Zach Braff We Know Him For: Playing the goofy daydreamer JD on Scrubs, making Garden State, the movie everyone loves to hate Snubbed For: Best Leading Actor in a Musical for playing playwright David Shayne in Woody Allen's Bullets Over Broadway At Least He's Got: One of the cutest celebrity friendships ever with Donald Faison to comfort him in his time of need
Zachary Quinto We Know Him As: Murderous Sylar on Heroes, the rebooted version of Spock in Star Trek Snubbed For: Best Leading Actor in a Play for his interpretation of Tom Wingfield in The Glass Menagerie At Least He's Got: A new Star Trek movie coming up to keep him busy
Ian McKellan We Know Him For: Playing two of the most iconic and nerdy characters of all time: Magneto and Gandalf Snubbed For: Best Leading Actor in a Play for both No Man's Land and Waiting For Godot, which ran in rep at the Cort Theater At Least He's Got: Many more exciting New York adventures with Patrick Stewart to cheer him up
Patrick Stewart We Know Him For: Playing two of the most iconic and nerdy characters of all time: Professor X and Captain Jean Luc Picard Snubbed For: Best Leading Actor in a Play for both No Man's Land and Waiting for Godot, which he starred in opposite McKellan At Least He's Got: Many more adorable New York adventures with Ian McKellan to cheer him up
Michelle Williams We Know Her For: Her Oscar nominated performances in Brokeback Mountain, Blue Valentine and My Week With Marilyn, playing bad girl with a heart of gold, Jen Lindley, on Dawson's Creek Snubbed For: Best Leading Actress in a Musical for her Broadway debut as Sally Bowles in Cabaret At Least She's Got: Those Dawson's Creek residual checks to make up for it.
A decade-long gap between sequels could leave a franchise stale but in the case of Men in Black 3 it's the launch pad for an unexpectedly great blockbuster. The kooky antics of Agent J (Will Smith) and Agent K (Tommy Lee Jones) don't stray far from their 1997 and 2002 adventures but without a bombardment of follow-ups to keep the series in mind the wonderfully weird sensibilities of Men in Black feel fresh Smith's natural charisma once again on full display. Barry Sonnenfeld returns for the threequel another space alien romp with a time travel twist — which turns out to be Pandora's Box for the director's deranged imagination.
As time passed in the real world so did it for the timeline in the world of Men in Black. Picking up ten years after MIB 2 J and K are continuing to protect the Earth from alien threats and enforce the law on those who live incognito. While dealing with their own personal issues — K is at his all-time crabbiest for seemingly no reason — the suited duo encounter an old enemy Boris the Animal (Jemaine Clement) a prickly assassin seeking revenge on K who blew his arm off back in the '60s. Their street fight is more of a warning; Boris' real plan is to head back in time to save his arm and kill off K. He's successful prompting J to take his own leap through the time-space continuum — and team up with a younger K (Josh Brolin) to put an end to Boris plans for world domination.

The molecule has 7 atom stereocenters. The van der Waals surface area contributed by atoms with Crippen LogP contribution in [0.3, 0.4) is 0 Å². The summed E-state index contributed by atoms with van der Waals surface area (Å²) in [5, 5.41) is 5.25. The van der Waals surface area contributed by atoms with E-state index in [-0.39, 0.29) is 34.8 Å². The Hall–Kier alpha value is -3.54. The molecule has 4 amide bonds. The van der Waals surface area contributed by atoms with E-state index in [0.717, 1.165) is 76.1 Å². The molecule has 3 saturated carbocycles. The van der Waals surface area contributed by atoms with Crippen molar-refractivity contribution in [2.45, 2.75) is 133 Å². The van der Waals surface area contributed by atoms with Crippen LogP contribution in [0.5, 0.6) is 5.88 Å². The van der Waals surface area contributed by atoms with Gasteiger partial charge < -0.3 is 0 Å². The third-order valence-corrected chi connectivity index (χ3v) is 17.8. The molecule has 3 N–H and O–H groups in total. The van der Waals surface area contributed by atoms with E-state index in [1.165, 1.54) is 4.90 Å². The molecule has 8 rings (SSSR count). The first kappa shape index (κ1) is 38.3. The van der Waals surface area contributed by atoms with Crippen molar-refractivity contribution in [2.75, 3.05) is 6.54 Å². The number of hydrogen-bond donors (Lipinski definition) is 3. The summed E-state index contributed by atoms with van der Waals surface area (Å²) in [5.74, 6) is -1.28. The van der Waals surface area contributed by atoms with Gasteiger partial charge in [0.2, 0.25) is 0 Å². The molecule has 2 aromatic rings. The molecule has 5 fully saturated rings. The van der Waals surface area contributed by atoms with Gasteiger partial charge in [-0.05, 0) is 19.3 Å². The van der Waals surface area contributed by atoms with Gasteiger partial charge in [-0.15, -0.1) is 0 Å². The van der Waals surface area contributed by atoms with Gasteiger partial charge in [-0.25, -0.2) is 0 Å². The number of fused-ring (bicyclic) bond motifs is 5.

Men in Black 3 is the Will Smith show. Splitting his time between the brick personalities of Jones and Brolin's K Smith struts his stuff with all the fast-talking comedic style that made him a star in yesteryears. In present day he's still the laid back normal guy in a world of oddities — J raises an eyebrow as new head honcho O (Emma Thompson) delivers a eulogy in a screeching alien tongue but coming up with real world explanations for flying saucer crashes comes a little easier. But back in 1969 he's an even bigger fish out water. Surprisingly director Barry Sonnenfeld and writer Etan Cohen dabble in the inherent issues that would spring up if a black gentlemen decked out in a slick suit paraded around New York in the late '60s. A star of Smith's caliber may stray away from that type of racy humor but the hook of Men in Black 3 is the actor's readiness for anything. He turns J's jokey anachronisms into genuine laughs and doesn't mind letting the special effect artists stretch him into an unrecognizable Twizzler for the movie's epic time jump sequence.
Unlike other summer blockbusters Men in Black 3 is light on the action Sonnenfeld utilizing his effects budget and dazzling creature work (by the legendary Rick Baker) to push the comedy forward. J's fight with an oversized extraterrestrial fish won't keep you on the edge of your seat but his slapstick escape and the marine animal's eventual demise are genuinely amusing. Sonnenfeld carries over the twisted sensibilities he displayed in small screen work like Pushing Daisies favoring bizarre banter and elaborating on the kookiness of the alien underworld than battle scenes. MIB3's chase scene is passable but the movie in its prime when Smith is sparring with Brolin and newcomer Michael Stuhlbarg who steals the show as a being capable of seeing the future. His twitchy character keeps Smith and the audience on their toes.
Men in Black 3 digs up nostalgia I wasn't aware I had. Smith's the golden boy of summer and even with modern ingenuity keeping it fresh — Sonnenfeld uses the mandatory 3D to full and fun effect — there's an element to the film that feels plucked from another era. The movie is economical and slight with plenty of lapses in logic that will provoke head scratching on the walk out of the theater but it's also perfectly executed. After ten years of cinematic neutralizing the folks behind Men in Black haven't forgotten what made the first movie work so well. After al these years Smith continues to make the goofy plot wild spectacle and crazed alien antics look good.
Lindsay Lohan is being sued yet again -- this time by Elite Transportation Limo and Security Services for allegedly racking up a nearly $100,000 bill with the company and never paying it. The actress' rep said in a statement, "Lindsay has not been served with any lawsuit, and we cannot comment on a lawsuit we have not yet seen." But just because you don't see it, doesn't mean it doesn't exist. I mean, let's be honest -- does this sound like something that Lindsay would do? Of course it does and it looks like she's not going to be able to get away with it for much longer. Attorney Laurie Rau confirmed the limo service filed suit against Lohan and Tri-Star Entertainment for extensive unpaid services, including chauffeured transportation and private security in California and beyond. Apparently the company made several attempts to contact Lohan in order to resolve the issue, but received no response. The lawyer commented that if the actress hasn't received the papers yet, then she should be getting them any day now. So it looks like Lindsay will be off to court sometime soon. There's something new.